2-3 million years ago – Glaciation. Breakup of African forests into a mosaic of riparian forests and grasslands (savannas).
2.3 to 1.5 million years ago – Homo habilis, first “true humans.” May have hunted or just scavenged meat left by better predators such as lions, and anything else they could find to eat. Percentage of meat in diet would have been fairly small either way.
1 million to 750,000 years ago – First controlled use of fire (usually from lightning) for cooking.
230,000 to 170,000 years ago – Homo erectus Better tools. More hunting, more meat.
<200,000 years ago. Humans and Neanderthals diverge from a common ancestor.
<200,000 to about 28,000 years ago – Homo sapiens neanderthalensis (Neanderthal subspecies) in Europe. Adapted to very cold weather. Fit our stereotype of “cavemen.” Hunted large animals. Didn’t eat a lot of veggies.
<200,000 years ago – First Homo sapiens sapiens (us). Two populations (East Africa and Southern Africa), separating about this time and remaining separate until around 40,000 years ago.
115,000 years ago. Ice age. Our Homo sapiens sapiens ancestors may have hunkered down by seashores, where the temperature is never extreme. Perhaps at the southwestern tip of Africa. If so, they ate what can be found by the sea, such as shellfish, shore birds, tubers, bulbs, corms and, IMHO, seaweed.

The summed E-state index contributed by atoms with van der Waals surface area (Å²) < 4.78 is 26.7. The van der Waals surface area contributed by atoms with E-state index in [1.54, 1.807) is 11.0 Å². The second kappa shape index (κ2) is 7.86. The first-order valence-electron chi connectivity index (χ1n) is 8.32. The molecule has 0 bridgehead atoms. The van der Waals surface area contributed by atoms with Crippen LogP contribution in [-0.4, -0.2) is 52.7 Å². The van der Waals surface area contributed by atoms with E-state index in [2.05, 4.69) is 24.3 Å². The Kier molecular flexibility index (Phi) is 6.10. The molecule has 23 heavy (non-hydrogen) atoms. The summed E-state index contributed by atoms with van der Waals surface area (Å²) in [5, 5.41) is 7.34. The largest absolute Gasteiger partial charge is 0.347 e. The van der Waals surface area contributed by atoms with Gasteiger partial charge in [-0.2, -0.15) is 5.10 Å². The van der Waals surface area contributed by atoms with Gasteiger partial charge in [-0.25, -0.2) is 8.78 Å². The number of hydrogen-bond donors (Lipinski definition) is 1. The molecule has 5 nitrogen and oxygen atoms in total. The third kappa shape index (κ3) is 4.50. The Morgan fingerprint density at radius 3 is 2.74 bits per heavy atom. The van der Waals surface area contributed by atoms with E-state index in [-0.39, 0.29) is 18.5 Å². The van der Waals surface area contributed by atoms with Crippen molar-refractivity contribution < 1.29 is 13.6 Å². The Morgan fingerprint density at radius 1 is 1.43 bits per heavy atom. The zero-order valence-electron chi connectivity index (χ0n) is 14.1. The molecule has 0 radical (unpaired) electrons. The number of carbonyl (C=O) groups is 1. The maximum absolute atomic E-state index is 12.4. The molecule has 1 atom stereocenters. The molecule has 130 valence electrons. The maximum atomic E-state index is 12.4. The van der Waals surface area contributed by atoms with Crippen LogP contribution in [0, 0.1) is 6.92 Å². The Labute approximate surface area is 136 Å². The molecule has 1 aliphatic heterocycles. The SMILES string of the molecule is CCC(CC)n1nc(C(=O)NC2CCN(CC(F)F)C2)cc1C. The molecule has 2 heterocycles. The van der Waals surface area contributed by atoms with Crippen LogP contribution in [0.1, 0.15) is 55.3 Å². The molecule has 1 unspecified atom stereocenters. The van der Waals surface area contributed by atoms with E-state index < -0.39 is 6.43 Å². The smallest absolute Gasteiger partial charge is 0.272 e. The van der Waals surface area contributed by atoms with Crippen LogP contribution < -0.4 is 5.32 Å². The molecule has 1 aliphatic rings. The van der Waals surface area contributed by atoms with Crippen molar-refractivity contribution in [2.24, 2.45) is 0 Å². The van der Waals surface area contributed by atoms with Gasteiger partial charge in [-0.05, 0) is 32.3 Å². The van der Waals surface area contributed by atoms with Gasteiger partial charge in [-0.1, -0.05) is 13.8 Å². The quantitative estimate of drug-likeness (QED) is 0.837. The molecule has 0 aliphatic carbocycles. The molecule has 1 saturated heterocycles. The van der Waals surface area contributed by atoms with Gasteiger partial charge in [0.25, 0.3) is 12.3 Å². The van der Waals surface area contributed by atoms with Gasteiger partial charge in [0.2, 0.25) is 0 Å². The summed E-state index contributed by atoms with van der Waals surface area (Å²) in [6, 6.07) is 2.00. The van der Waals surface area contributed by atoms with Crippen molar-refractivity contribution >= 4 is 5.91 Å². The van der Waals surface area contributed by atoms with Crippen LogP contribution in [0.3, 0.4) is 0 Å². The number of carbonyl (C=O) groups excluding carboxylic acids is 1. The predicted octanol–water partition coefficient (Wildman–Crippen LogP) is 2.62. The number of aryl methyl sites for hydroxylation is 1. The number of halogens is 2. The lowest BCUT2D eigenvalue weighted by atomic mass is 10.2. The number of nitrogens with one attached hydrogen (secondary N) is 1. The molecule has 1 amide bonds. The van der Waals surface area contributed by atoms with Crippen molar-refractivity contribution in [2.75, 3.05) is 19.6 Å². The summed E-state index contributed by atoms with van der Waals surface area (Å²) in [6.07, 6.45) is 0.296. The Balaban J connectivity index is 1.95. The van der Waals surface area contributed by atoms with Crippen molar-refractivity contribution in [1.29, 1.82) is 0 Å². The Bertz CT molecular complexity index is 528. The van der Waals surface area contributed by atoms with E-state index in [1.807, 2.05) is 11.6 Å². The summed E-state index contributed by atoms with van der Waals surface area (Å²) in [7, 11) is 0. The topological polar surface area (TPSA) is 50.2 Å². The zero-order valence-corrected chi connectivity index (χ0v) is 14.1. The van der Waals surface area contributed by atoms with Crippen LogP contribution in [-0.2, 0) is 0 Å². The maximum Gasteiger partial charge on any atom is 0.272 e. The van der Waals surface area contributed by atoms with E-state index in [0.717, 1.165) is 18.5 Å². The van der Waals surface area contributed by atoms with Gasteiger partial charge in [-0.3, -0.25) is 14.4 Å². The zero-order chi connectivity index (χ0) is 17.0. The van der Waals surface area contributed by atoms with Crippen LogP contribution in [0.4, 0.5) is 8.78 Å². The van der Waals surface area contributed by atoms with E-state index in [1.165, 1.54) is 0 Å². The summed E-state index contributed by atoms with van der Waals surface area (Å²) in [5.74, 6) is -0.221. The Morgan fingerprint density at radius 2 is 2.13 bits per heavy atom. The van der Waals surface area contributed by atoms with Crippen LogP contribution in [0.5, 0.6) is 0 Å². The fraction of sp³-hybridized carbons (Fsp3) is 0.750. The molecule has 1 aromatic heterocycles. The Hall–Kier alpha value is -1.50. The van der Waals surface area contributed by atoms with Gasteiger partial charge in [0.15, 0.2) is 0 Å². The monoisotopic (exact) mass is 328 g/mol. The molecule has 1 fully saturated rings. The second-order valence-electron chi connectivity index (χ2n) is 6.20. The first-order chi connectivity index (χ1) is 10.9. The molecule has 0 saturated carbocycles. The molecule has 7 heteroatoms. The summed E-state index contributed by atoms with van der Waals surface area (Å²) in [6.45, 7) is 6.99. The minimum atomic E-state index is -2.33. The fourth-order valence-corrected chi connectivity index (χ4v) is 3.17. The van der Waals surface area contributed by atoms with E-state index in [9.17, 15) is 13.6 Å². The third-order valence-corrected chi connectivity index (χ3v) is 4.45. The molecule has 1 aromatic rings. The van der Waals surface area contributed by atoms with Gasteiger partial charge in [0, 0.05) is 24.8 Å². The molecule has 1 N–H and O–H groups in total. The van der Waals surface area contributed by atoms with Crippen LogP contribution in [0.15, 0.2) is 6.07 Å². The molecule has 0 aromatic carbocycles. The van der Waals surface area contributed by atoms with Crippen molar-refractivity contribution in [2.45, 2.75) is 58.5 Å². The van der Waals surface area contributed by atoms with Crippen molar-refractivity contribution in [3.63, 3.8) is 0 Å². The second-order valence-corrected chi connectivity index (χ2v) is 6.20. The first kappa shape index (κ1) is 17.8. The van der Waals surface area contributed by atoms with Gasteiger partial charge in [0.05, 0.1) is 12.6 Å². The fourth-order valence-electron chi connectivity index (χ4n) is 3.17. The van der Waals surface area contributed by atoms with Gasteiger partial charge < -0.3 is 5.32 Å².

69,000 to 77,000 years ago. Toba monster volcanic eruption in Indonesia creates a year-long “volcanic winter” lasting from 10 years to 1000 years. It probably kills all Homo sapiens except for the small populations in Africa (perhaps only a few hundred).
60,000 to 40,000 years ago – Migration out of Africa to the whole world. Migration routes commonly along seashores. More seafood. The general opinion is that all of our direct ancestors came from Africa starting around 60,000 years ago.
>40,000 years ago. Some of our ancestors mated with Neanderthals.
Even if your ancestors went to Europe or other cold regions, like mine did, and went inland from the coast, that’s only at most 40,000 years of adaptation to a stereotypical “caveman” lifestyle.
10,000 years ago. The beginning of agriculture in a few places.

So, over 2 million years of scavenging, not “Me caveman. Me eat raw meat.” “Homo scavenger.” (I tried to find a Latin word for scavenger. No luck.)

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Avatar of me as an explorer in Africa.

This is an old, outdated site. When I made this WordPress site, my attitude was still a pigheaded “I ain’t givin’ up potatoes or tortillas or beans or rice. Fasting? I ain’t fasting when there is good food I could eat.” Etc. I have found that I can cut back on potatoes, white rice, beans and corn tortillas without dying. And I usually fast until around 11 am with no problem. My primary blog is now Ancestral Health Info.

Photo credit: Little Serengeti in Arusha National Park by Haplochromis July 2009. Our species evolved in this setting.